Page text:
About 80 families travelling to Phnom Penh from Kampong Chhnang province for a land dispute-related protest yesterday were blocked on their way to the capital and told to resolve the matter locally.
Provincial authorities told the families from Kampong Chhnang’s Tramoung Chrum village that government officials and Prime Minister Hun Sen, whose house they planned on rallying outside of in the hopes that the premier would take notice of their case, were too busy preparing for the late King Father Norodom Sihanouk’s cremation on February 4 to hear them out.
“We request them to understand and resolve at the district level, because Phnom Penh is busy keeping social and public order for the royal cremation,” said Samaki Meanchey district police chief Eng Sovann.
The villagers are locked in an unusual land feud with an agricultural firm, Ou Kolly Development, which has cleared hundreds of hectares to prepare the groundwork for cassava plantations.
Ou Kolly, who could not be reached, has claimed that in 2011, local representatives of the community sold about 600 hectares to the firm. But not all residents agreed to the deal – or respected it.
Last year, the holdouts took action, and went out farming on a portion of land.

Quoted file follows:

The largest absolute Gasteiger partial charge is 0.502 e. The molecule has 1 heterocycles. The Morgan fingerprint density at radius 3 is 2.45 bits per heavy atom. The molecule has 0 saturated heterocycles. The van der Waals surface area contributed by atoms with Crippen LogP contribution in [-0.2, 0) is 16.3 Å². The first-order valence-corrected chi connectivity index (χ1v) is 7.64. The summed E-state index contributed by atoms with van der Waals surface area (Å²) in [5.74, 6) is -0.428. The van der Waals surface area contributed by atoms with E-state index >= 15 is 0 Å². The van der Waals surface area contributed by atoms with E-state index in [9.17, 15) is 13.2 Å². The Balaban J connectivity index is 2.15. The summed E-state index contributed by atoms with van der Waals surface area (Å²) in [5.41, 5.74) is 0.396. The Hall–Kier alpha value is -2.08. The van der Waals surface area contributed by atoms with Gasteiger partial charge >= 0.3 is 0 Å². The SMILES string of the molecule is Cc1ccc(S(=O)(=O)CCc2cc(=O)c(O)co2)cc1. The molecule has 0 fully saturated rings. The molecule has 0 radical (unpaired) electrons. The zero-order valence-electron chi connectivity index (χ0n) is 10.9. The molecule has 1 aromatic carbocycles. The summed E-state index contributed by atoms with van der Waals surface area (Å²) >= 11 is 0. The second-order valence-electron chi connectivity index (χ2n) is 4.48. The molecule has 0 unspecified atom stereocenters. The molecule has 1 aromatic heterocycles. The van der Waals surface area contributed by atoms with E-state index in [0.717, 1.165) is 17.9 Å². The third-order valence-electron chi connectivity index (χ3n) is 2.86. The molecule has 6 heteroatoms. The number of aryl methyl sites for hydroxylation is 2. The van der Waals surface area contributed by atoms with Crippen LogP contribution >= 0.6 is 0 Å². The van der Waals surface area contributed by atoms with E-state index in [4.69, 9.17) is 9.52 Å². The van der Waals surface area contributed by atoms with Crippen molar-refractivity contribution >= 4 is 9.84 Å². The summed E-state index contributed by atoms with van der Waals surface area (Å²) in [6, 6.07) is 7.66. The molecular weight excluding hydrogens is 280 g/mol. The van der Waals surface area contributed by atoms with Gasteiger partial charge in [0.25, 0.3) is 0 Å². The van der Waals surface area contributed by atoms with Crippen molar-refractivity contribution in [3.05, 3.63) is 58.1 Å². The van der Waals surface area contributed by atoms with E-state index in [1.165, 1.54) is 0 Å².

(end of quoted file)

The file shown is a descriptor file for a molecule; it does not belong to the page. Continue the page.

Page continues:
The company complained and the court summonsed seven villagers for questioning.
The protesters yesterday are demanding that the company return 100 hectares for the purposes of subsistence farming.
A representative said that provincial authorities, backed by armed police and military police forces, put barricades on the road at Samaki Meanchey district, though no violence was reported.
“Police and military police forces put the barricades on the road to block us to Phnom Penh,” said one protester, Teu Sen, 25.
Kampong Chhnang provincial co-ordinator for Adhoc, Sam Chankea, said that the seven villagers who farmed on the land in 2012 were accused of intentionally destroying property but that the trial has not started yet.
To contact the reporter on this story: Chhay Channyda at email@example.com